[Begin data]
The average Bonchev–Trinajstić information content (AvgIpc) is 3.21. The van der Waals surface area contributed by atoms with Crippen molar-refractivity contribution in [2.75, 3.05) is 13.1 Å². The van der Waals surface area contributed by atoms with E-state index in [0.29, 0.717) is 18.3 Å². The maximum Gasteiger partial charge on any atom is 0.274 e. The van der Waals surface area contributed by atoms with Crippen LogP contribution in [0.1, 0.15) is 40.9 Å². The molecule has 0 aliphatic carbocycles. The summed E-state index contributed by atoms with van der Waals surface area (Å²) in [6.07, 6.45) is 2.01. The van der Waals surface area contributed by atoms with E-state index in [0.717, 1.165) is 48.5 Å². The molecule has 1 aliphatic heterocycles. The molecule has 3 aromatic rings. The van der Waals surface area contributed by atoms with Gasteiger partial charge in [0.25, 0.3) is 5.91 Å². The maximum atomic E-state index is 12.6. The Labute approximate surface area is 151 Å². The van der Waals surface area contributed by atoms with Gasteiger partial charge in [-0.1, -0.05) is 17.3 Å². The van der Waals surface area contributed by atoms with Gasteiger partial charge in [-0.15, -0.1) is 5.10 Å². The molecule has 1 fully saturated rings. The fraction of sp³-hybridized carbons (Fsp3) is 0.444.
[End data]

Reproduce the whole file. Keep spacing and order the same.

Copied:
The average Bonchev–Trinajstić information content (AvgIpc) is 3.21. The van der Waals surface area contributed by atoms with Crippen molar-refractivity contribution in [2.75, 3.05) is 13.1 Å². The van der Waals surface area contributed by atoms with E-state index in [0.29, 0.717) is 18.3 Å². The maximum Gasteiger partial charge on any atom is 0.274 e. The van der Waals surface area contributed by atoms with Crippen LogP contribution in [0.1, 0.15) is 40.9 Å². The molecule has 0 aliphatic carbocycles. The summed E-state index contributed by atoms with van der Waals surface area (Å²) in [6.07, 6.45) is 2.01. The van der Waals surface area contributed by atoms with E-state index in [0.717, 1.165) is 48.5 Å². The molecule has 1 aliphatic heterocycles. The molecule has 3 aromatic rings. The van der Waals surface area contributed by atoms with Gasteiger partial charge in [0.25, 0.3) is 5.91 Å². The maximum atomic E-state index is 12.6. The Labute approximate surface area is 151 Å². The van der Waals surface area contributed by atoms with Gasteiger partial charge in [-0.1, -0.05) is 17.3 Å². The van der Waals surface area contributed by atoms with Gasteiger partial charge in [-0.15, -0.1) is 5.10 Å². The molecule has 1 fully saturated rings. The fraction of sp³-hybridized carbons (Fsp3) is 0.444.